Ahoy, squirts! Quint here. I've known of Nick Marra's work for over a decade, but it was only when he made those amazing Jaws sculpts for KNB's Greg Nicotero that I finally put a name to his talent.
It must have been somewhere around the late '90s when I bought a small Quint bust and have had it proudly displayed front and center wherever it is that I call home. That was Mr. Marra's piece and the one that apparently got him working in the effects industry.
Marra has become so known for his ability to bring these pieces to life that he's started his own shop, appropriately enough called Nick Marra Studios. Visit their Facebook page here and get ready to have to pick your jaw up off the floor.
He's got a new movie geek piece debuting at Monsterpalooza this weekend: an incredible likeness of Yul Brynner's Gunslinger from Westworld. I couldn't pass up the opportunity to talk with him about it. Below we discuss his process and how this particular piece is different from the others he has done. Enjoy!
Quint: First of all, it's mind boggling for someone with zero artistic ability, such as myself, to see your work. When did you figure out your super power to realistically recreate iconic faces?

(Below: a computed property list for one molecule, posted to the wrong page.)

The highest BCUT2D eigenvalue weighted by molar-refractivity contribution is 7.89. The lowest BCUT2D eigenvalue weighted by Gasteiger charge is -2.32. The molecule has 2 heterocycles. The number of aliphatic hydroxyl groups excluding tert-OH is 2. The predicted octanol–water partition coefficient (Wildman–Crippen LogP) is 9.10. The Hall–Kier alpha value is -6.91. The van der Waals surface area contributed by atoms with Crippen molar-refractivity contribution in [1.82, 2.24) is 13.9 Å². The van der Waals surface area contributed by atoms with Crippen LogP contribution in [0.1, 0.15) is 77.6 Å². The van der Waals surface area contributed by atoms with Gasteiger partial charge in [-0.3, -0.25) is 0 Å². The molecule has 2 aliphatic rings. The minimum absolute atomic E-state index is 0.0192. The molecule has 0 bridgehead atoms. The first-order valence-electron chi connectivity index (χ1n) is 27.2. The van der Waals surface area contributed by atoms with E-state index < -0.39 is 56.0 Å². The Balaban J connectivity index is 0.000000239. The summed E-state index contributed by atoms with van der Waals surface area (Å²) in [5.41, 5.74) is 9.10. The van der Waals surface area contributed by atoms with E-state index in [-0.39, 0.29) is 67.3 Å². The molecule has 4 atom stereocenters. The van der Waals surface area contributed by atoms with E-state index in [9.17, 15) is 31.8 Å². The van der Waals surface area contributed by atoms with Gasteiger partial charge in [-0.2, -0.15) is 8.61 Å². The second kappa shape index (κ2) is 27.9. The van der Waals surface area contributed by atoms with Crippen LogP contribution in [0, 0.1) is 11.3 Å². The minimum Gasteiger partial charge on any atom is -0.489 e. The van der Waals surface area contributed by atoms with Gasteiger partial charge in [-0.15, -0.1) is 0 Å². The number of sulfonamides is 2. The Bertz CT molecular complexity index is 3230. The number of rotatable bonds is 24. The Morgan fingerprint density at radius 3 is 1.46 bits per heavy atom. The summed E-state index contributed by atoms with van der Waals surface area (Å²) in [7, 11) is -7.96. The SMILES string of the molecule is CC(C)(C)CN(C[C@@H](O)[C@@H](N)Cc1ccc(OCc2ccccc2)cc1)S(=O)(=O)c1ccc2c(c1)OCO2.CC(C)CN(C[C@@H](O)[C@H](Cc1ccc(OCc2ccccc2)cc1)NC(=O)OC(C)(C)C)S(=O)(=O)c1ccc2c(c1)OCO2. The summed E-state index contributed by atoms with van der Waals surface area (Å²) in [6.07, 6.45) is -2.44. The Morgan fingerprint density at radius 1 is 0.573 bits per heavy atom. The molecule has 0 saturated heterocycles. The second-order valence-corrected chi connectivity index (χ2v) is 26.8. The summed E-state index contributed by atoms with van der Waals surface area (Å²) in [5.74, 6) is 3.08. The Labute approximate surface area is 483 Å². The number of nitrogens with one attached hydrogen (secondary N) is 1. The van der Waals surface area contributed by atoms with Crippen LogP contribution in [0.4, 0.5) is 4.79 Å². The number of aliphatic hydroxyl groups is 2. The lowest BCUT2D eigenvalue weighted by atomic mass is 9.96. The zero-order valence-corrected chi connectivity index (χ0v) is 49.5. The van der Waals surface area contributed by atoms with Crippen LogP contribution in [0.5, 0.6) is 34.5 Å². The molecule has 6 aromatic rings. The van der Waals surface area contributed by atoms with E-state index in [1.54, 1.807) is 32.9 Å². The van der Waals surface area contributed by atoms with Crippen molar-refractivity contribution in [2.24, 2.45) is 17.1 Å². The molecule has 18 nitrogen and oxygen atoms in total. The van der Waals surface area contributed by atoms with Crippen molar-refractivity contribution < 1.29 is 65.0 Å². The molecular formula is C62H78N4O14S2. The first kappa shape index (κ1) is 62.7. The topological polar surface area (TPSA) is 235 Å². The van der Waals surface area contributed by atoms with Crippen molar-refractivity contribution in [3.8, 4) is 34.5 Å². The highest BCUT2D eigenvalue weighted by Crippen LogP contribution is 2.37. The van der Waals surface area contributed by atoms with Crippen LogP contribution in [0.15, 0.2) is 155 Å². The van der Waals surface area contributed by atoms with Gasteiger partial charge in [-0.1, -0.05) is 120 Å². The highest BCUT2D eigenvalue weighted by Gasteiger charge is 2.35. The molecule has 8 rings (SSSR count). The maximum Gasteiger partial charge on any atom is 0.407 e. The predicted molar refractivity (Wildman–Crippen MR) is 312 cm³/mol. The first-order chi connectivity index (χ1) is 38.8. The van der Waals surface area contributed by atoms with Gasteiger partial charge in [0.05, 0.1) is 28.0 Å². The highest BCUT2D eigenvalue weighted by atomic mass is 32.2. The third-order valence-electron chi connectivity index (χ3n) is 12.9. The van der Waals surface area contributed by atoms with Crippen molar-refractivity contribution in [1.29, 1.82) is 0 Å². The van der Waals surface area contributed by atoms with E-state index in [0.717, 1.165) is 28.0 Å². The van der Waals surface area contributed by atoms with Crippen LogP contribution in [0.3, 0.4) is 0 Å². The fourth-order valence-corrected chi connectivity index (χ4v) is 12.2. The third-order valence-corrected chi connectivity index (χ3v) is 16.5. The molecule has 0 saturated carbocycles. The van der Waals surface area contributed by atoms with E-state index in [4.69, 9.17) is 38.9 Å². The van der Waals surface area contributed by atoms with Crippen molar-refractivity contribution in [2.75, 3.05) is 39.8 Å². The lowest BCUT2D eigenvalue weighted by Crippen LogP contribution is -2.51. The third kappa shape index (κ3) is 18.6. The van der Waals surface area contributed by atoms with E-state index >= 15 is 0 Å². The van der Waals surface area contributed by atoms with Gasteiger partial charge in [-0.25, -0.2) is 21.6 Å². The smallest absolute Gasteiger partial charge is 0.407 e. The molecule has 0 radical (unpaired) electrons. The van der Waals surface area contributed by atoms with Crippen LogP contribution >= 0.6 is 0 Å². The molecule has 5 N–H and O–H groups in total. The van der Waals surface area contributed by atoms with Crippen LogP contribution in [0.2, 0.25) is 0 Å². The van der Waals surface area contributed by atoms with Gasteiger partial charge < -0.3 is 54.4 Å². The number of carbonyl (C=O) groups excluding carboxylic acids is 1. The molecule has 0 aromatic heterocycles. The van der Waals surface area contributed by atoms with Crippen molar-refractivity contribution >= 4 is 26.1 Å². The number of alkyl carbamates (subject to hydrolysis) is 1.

Nick Marra: I did a small scale Quint bust about 20 years ago that was displayed at the Mad Monster Model Party in Long Beach. Even though it was a monster show, it was one of the “hits” of the convention. I showed it to Stan Winston, and within days I was sculpting at his studio.
Quint: Describe the process a little. Is there something you see in a face that makes you want to sculpt it? How do you go from photo to 1:1 replication?
Nick Marra: I look at a face like a puzzle. I look for certain characteristics, that stand out. In terms of features, but also the personality of the character. For instance, Roy Scheider, his nose is so distinctive, it makes it easier to approach. There are certain keys to everyones face, and you have to get the pieces right.
Quint: I noticed most of your sculpts are men with a lot of character in their faces. Deep wrinkles, lines, angular cheeks, etc. Walter White, Eastwood, Quint and now Brynner. Does that help nail the likeness more than a younger, smoother face or is it just coincidence?
Nick Marra: Definitely. Younger, smoother faces have less landmarks to go by. The smaller pieces, the softer features having to be exact, bring a face with less character to life.
Quint: Has there been any face you've attempted that you couldn't get just right? Is there a step in the process that is always particularly challenging or does it differ with each project?
Nick Marra: No, not in my personal work. Although, there has been some work that I have not had good reference, which makes it much harder on my end to get the detail. Lighting is very important in the photos. If it’s a bad photo, then it becomes a guessing game for me, which is not good.
Quint: You're premiering your next one at Monsterpalooza. What made you choose Yul Brynner's Gunslinger from Westworld?
Nick Marra: I was 10 years old when I saw WestWorld. It had a profound effect on me. The concept by Michael Crichton I thought was brilliant. Over the years it was always something in the back of my head that I thought of doing, and the timing seemed right with JJ Abrams’ interest in renewing it and opening my studio.